Even if these models have many advantages and domains of application, there are also some limits that draw attention: one emerging problem, to solve in the near future regulatory requirements, is testing of agrochemical formulations, that even if they fall in the definition of “mixture”, included in OECD guidelines, there are no available NAMs until now for the evaluation of serious eye damage or for skin irritation potential (Kolle and Landsiedel 2021).

IATA development for eye irritation and corrosion has progressed very much in parallel to skin irritation and corrosion with the difference that there is less agreement whether and how the different NAMs in combination can avoid animal testing. The different OECD methods are broadly accepted to identify either non-irritant or corrosive but for irritant substances there is only a weight-of-evidence approach. An IATA has nevertheless been put forward by OECD (2017e). Casati (2018a) concluded “Classification of GHS Category 2 chemicals (eye irritation) can be concluded only with a weight-of-evidence approach. Thus, the decision process within the IATA for serious eye damage and eye irritation IATA cannot be fully standardised at the moment and for this reason, there is no assurance for international use and acceptance of in vitro data in cases where conclusions are derived on the basis of weight-of-evidence”.

Systemic toxicity


Genotoxicity refers to the ability of chemical agents to damage genetic information within the cells causing mutations and/or inducing alterations in the DNA molecules, as modifications in nucleotide sequence or in double helix structure. While all mutagenic substances are genotoxic, not all genotoxic substances are mutagenic. Hence, to perform genotoxicity hazard evaluation of chemicals three different endpoints are requested at least, one for mutagenicity, as in vitro gene mutations assays, and two for DNA alteration, as chromosomal aberrations (clastogenicity), and chromosomal damage which can cause a change in their number (aneuploidy). Hence, a test battery is requested utilizing in vitro approaches followed, in some cases, by in vivo confirmation when positive results are reported in vitro. In vitro assays for genotoxicity have been validate for long time and are suitable to identify direct chemical effects on DNA while secondary genotoxicity effects (i.e., mediated by the immune system) are not resolved by standard in vitro approaches so far. A standard approach for in vitro genotoxicity includes: (i) a gene mutation test in bacteria (OECD 2020b) or in mammalian cells using two different gens (OECD 2016a, b) and (ii) a structural chromosomal test, as the in vitro mammalian chromosomal aberration test (OECD 2016c) and the in vitro micronucleus test (OECD 2016d) that identify micronuclei in the cytoplasm of interphase cells. The latter is a very popular and applied test, suitable to detect both clastogenic and aneugenic effects. Moreover, albeit not regulated by specific TGs, detection of DNA damage (as single and double strand breaks or specific DNA lesions) can provide useful information about chemical genotoxic potential. In this respect, the in vitro Comet assay (with or without incorporation of Formamidopyrimidine DNA glycosylase (Fpg)) is widely used to determine DNA effects due to oxidative stress (Kohl 2020). It has been validated (though not peer-reviewed by a validation body yet) in vitro using the human lymphoblastoid TK-6 cell line (Muruzabal et al. 2021) for 3D reconstructed human skin (Pfuhler et al. 2021). One of the main shortcomings of in vitro genotoxicity assays is that they frequently produce false-positive results, due to the coupling of high sensitivity with a relatively low specificity (Corvi and Madia 2017). The combination as a test battery where any positive test results in a positive call accumulates these.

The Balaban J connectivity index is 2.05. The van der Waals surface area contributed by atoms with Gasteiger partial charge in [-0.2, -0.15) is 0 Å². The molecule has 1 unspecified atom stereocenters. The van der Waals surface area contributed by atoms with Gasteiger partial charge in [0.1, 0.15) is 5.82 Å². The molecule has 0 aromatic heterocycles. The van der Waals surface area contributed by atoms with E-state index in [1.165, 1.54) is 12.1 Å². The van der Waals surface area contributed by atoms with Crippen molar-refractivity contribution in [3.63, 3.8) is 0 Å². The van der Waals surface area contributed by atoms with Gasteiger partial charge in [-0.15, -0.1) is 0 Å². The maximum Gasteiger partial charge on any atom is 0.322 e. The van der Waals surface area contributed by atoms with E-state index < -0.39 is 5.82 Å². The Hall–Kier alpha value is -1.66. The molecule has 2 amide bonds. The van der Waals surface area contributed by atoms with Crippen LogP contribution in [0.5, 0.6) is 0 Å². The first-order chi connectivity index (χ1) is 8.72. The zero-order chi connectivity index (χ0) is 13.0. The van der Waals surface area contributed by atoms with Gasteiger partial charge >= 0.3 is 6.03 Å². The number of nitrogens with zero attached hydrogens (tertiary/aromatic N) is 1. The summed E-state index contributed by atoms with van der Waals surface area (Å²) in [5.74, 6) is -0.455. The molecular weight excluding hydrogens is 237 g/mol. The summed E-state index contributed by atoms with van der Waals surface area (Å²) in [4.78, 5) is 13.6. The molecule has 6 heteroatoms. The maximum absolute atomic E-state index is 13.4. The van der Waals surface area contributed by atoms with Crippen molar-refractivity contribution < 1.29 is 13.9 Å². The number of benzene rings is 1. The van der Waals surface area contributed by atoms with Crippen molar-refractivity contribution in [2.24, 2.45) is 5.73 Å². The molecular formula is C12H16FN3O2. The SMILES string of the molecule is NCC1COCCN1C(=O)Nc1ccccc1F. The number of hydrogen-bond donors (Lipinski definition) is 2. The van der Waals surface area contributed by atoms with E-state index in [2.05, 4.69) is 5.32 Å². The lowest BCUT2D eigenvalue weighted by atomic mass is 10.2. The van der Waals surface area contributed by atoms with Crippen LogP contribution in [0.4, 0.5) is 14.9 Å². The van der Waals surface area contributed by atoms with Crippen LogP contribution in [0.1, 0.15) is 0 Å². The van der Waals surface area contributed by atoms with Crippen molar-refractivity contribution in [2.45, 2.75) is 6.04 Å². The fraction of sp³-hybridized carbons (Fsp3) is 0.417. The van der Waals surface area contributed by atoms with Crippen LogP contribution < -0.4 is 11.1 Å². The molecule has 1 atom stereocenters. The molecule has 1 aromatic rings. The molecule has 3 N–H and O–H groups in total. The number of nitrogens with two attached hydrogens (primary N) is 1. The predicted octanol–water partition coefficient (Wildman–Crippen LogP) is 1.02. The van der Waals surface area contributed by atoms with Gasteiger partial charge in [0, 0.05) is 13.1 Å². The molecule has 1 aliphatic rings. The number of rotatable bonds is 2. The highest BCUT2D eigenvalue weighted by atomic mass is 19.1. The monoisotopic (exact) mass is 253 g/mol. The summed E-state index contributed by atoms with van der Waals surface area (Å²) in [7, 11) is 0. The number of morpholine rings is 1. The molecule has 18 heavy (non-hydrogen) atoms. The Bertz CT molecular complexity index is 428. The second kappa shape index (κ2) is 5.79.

OECD guidelines for in vitro genotoxicity testing are mainly focused on 2D models but, recently, increasing efforts have been channelled to the use and optimization of in vitro 3D models. In particular, robust protocols for genotoxicity assessment have been established for both Micronucleus and Comet assay on 3D models representative of different routes of exposure, i.e., dermal (commercial skin models), inhalation (airway model) and systemic (mainly liver spheroids) (Kooter et al. 2016; Wills et al. 2016; Shah et al. 2018; Conway et al. 2020). However, some experts believe that these assays are not mature enough to develop specific TGs (Pfuhler 2020). The improving of efficiency of in vitro genotoxicity assays is another point that need to be stressed. Development of high-throughput methodology as well as assay miniaturization (96-well microplate-based and chip-based) are considered a priority to produce a large quantity of genotoxicity data in a fast and cost-effective way (Guo et al. 2020).

With current proposals to revise the European REACH prompting in vivo confirmation of positive in vitro mutagenicity findings,Footnote 3 IATA development to better interpret in vitro results and possibly include steps before moving to in vivo is most promising.